December 20 is the 354th day of the year (355th in leap years) in the Gregorian calendar. ... 2002 (MMII) was a common year starting on Tuesday of the Gregorian calendar. ... Baseball is a team sport in which a player on one team (the pitcher) attempts to throw a hard, fist-sized ball past a player on the other team (the batter), who attempts to hit the baseball with a tapered, smooth wooden stick called a bat. ... Theodore Samuel Williams (August 30, 1918 – July 5, 2002), nicknamed The Kid, the Splendid Splinter, Teddy Ballgame and The Thumper, was an American left fielder in Major League Baseball who played 19 seasons, twice interrupted by military service as a Marine Corps pilot, with the Boston Red Sox. ... This bigfoot Dewar flask is custom-designed to contain four wholebody patients and six neuropatients immersed in liquid nitrogen at -196 degrees Celsius. ... Seal of the Senate The United States Senate is one of the two chambers of the Congress of the United States, the other being the House of Representatives. ... Chester Trent Lott (born October 9, 1941 in Grenada, Mississippi) is a U.S. Senator from Mississippi and a member of the Republican Party. ... The Senate Majority Leader is a member of the United States Senate who is elected by his or her party conference to serve as the chief Senate spokesman for his or her party and to manage and schedule the legislative and executive business of the Senate. ... James Strom Thurmond (December 5, 1902 – June 26, 2003) represented South Carolina in the United States Senate from 1954 to April 1956 and November 1956 to 1964 as a Democrat and from 1964 to 2003 as a Republican. ... The Rex Theatre for Colored People, Leland, Mississippi, June 1937 Racial segregation is a kind of formalized or institutionalized discrimination on the basis of race. ... The presidential seal was first used by president Hayes in 1880 and last modified in 1959 by adding the 50th star for Hawaii The President of the United States of America (often abbreviated to POTUS) is the head of state of the United States. ... 1948 (MCMXLVIII) is a leap year starting on Thursday (link will take you to calendar). ... The Republican Party, often called the GOP (for Grand Old Party, although one early citation described it as the Gallant Old Party) [1], is one of the two major political parties in the United States. ... The Portland Trail Blazers is a National Basketball Association team based in Portland, Oregon. ... The Golden State Warriors are a National Basketball Association team based in Oakland, California. ... View of downtown Oakland looking west across Lake Merritt. ... The National Basketball Association, more commonly referred to as the NBA, is the worlds premier mens professional basketball league and one of the major professional sports leagues of North America. ... There are several varieties of skating: Figure skating Ice skating Inline skating Roller skating Snow skating Skateboarding Tour skating Speed skating See also: list of skating sports. ... Catriona Ann LeMay Doan (born December 23, 1970), born LeMay, is a Canadian speed skater and a double Olympic champion in the 500 m. ... The Lou Marsh Trophy is awarded annually by a panel of journalists in recognition of Canadas top athlete. ... The Dallas Mavericks are a National Basketball Association team based in Dallas, Texas. ... Stephen John Nash (born February 7, 1974 in Johannesburg, South Africa) is a star Canadian basketball player. ... A collection of magazines A magazine is a periodical publication containing a variety of articles, generally financed by advertising and/or purchase by readers. ... Science is the journal of the American Association for the Advancement of Science (AAAS). ... Small interfering RNA (siRNA), sometimes known as short interfering RNA, are a class of 20-25 nucleotide-long RNA molecules that interfere with the expression of genes. ... Human immunodeficiency virus, commonly known by the initialism HIV (original names HTLV-III and lymphadenopathy-associated virus), is a retrovirus that primarily infects vital components of the human immune system such as CD4+ T cells, macrophages and dendritic cells. ... The California Institute of Technology (commonly referred to as Caltech) is a private, coeducational university located in Pasadena, California, in the United States. ... R-phrases S-phrases , , , Flash point −188 °C Autoignition temperature 537 °C Explosive limits 5–15% Supplementary data page Structure and properties Thermodynamic data Spectral data UV, IR, NMR, MS Related compounds Related alkanes Ethane Propane Related compounds Methanol Chloromethane Except where noted otherwise, data are given for materials in... Atmospheric characteristics Pressure 146. ... Moons of solar system scaled to Earths Moon The common noun moon (not capitalized) is used to mean any natural satellite of the other planets. ... Atmospheric characteristics Atmospheric pressure 140 kPa Hydrogen >93% Helium >5% Methane 0. ... This is a list of the governors of the U.S. state of Alaska, of Alaska Territory and of the District of Alaska, and the military commanders of the District of Alaska. ... Frank Hughes Murkowski (born March 28, 1933) is a Polish-American politician who is the current Governor of Alaska and a member of the Republican Party. ... Official language(s) English Capital Juneau Largest city Anchorage Area  - Total  - Width  - Length  - % water  - Latitude  - Longitude Ranked 1st 663,267 mi² / 1 717 854 km² 808 mi / 1300 km 1,479 mi / 2380 km 13. ... Lisa Ann Murkowski (born May 22, 1957) is an American politician. ... Seal of the Senate The United States Senate is one of the two chambers of the Congress of the United States, the other being the House of Representatives. ...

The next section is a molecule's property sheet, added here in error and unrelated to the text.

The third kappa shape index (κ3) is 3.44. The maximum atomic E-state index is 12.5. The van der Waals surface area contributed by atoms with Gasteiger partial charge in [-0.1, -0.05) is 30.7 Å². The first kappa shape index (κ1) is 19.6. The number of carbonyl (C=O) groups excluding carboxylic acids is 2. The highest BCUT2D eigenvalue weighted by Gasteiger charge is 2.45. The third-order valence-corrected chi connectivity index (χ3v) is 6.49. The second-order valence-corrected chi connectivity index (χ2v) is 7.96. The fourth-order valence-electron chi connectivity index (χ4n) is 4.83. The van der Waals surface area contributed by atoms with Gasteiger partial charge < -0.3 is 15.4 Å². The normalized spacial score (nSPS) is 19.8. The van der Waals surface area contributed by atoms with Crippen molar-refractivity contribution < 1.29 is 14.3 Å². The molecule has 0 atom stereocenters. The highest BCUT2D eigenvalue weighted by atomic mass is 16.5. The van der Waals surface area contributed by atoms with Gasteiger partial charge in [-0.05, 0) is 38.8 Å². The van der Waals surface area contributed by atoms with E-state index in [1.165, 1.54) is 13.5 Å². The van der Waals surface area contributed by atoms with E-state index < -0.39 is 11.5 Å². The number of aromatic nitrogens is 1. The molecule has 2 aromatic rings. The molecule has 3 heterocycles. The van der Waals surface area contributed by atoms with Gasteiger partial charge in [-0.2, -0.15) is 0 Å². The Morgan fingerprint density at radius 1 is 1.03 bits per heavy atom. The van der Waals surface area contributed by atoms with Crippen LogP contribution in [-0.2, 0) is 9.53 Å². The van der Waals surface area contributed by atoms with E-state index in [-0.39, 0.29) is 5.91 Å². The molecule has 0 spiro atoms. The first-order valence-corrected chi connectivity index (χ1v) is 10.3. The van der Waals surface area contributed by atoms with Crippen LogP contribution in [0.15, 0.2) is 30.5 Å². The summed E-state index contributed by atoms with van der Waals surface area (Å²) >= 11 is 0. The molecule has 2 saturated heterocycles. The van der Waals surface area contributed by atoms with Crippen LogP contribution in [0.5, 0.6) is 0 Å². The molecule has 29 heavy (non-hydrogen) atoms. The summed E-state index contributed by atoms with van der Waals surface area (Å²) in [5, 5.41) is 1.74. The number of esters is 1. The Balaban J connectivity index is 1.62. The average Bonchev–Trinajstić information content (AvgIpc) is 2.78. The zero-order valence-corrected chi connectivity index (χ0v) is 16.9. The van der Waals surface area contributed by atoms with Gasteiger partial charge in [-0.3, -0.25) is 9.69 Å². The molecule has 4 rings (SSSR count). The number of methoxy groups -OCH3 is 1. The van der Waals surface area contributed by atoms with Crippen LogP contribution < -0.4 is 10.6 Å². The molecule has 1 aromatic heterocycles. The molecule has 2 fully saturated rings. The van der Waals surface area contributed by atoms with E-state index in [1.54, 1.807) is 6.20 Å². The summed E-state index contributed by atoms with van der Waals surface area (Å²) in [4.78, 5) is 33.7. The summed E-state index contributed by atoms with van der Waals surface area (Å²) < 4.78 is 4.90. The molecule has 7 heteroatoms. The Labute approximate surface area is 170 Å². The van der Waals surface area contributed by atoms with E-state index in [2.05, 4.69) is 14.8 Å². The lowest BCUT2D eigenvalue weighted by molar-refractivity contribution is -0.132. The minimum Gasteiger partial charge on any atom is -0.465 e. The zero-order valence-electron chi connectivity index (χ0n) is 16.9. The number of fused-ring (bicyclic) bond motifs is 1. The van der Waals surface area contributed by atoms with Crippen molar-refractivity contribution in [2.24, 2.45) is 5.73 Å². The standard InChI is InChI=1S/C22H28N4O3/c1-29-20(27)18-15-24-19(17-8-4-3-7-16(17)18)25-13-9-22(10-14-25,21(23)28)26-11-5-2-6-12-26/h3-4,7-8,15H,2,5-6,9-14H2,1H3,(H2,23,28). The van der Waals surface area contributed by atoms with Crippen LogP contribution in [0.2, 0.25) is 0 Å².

December 19, 2002